India has a population of over 1 billion, approximately 33 per cent of which is working class. Out of more than 2 lakh registered factories around 5,000 are classified as chemical industries with more than 5 lakh employees.

Apart from large and medium industries, small industries play an important role in the economy of the nation. The small-scale sector contributes 45 per cent of the country’s total production.

The Ministry of Labour, Government of India, is responsible for matters relating to the safety, health and welfare of workers in the country and it also administers the relevant statutes/legislation, and the occupational health care system. A large portion of the working population is employed in the unorganized sector like agriculture and allied fields, whose occupational health needs have not been addressed so far. Hence, promoting the occupational health of the country’s large workforce is a gigantic task.

Given the country’s vast human resources potential, the Government of India has accorded a prominent position to occupational safety and health.

The Directorate General, Factory Advice and Labour Institutes, Mumbai, under the Ministry of Labour, Government of India, provides statutory regulations, assistance to the enforcing agencies, training and education in thefield of occupational health and safety, and conducts occupational health studies to assess the prevalence of occupational health disorders and occupational diseases. The State-level health care of workers is ensured by medical inspection services of the State Factory Inspectorates and medical examination by the certifying surgeons.

In the industrial population, health care is usually provided by the management through the Employees State Insurance Scheme. As per the amended Factories Act, provision of an Occupational Health Centre is mandatory in factories carrying out hazardous processes. Many progressive industries have established preventive occupational health services to look after their workers’ occupational health needs.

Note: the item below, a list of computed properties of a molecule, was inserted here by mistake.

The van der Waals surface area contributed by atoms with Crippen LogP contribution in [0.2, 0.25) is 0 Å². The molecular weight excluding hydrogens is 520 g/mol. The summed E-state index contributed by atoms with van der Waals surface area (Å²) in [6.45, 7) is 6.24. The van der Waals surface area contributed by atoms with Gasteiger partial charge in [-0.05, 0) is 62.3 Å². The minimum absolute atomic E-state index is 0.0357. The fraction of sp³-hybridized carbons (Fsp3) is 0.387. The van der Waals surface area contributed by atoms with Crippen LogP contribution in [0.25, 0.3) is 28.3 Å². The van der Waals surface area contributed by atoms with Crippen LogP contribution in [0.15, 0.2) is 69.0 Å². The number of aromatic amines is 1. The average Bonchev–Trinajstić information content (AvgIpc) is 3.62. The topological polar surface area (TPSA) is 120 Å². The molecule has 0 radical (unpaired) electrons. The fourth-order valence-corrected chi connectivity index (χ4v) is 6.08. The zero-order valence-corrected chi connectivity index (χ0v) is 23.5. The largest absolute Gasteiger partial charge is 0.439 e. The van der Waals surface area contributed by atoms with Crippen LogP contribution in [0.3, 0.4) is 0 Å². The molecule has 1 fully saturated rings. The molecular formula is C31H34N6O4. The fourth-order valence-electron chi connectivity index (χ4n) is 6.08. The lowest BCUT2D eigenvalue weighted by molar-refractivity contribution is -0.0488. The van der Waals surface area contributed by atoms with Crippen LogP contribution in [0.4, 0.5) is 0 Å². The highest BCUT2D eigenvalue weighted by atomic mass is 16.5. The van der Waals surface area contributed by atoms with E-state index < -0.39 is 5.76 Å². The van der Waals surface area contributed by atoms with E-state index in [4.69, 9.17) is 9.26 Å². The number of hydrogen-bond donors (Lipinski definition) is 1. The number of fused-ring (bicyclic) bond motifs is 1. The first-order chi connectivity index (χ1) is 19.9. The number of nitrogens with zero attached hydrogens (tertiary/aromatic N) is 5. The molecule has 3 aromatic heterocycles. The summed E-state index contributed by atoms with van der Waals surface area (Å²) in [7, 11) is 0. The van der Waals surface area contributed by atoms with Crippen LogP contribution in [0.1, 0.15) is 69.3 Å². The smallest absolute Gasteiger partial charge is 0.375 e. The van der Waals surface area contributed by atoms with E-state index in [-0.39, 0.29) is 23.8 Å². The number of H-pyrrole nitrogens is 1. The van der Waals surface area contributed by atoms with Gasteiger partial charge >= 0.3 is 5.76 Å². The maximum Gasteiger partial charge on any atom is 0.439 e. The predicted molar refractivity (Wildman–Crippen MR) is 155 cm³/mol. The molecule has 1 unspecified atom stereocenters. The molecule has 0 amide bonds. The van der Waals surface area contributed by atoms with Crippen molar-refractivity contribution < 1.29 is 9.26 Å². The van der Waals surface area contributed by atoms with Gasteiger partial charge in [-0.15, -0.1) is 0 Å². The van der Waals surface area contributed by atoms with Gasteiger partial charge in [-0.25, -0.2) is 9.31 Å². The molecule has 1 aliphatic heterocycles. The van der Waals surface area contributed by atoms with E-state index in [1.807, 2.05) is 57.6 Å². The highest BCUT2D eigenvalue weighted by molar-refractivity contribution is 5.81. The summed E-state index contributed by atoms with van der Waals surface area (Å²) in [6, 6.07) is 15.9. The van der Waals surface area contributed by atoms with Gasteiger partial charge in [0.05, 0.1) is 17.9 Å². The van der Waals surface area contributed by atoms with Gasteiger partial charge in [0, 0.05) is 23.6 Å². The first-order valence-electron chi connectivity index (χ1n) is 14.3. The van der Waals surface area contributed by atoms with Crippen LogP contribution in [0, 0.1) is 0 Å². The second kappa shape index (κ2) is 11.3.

CHALLENGES IN THE 21st CENTURY:
With new and sophisticated technology and newer work methods, systems and processes, the occupational health of the worker has come under severe stress. Outsourcing of manufacturing activities from developed to developing countries has added new dimensions on the health front. Globalisation of manufacturing practices is resulting in cross-border transition of the workforce from one country to another causing tremendous stress in terms of cultural conflicts, new health and environmental hazards and other psychosocial problems. In addition, as more hazardous industries are set up in the country, the environmental pollution increases as do accidents, occupational diseases and catastrophic risks.

The approach towards health is now changing from cure to prevention. The engineering approach is to ensure safer processes, an integrated systems approach and better occupational environment, whereas the medical approach emphasizes identifying the health risks and their prevention. Ergonomic interventional techniques are receiving due importance in the prevention of occupational diseases.

There is an increasing use of Information Technology for mass awareness and education. The Government as well as enterprises are formulating comprehensive health, safety and environment policies. While enterprises are trying to integrate health and safety management systems with quality assurance systems, the progressive governments are aiming at the integration of occupational health with primary health care in the country. We need to develop a national network on occupational health in our country.
Looking at the trend of globalisation, we need technical cooperation and collaboration in OHS matters at the global level.

CONCLUSION:
In this integrated and interdependent global market environment, safety, health and environmental issues are going to be transnational, and the challenges in the field of occupational health are going to be enormous. Therefore, we as a nation, i.e. the Government, employers and employees have to wage a total war on occupational diseases through various multidisciplinary interventions and proactive strategies to promote occupational health and improve the quality of work-life of our working population.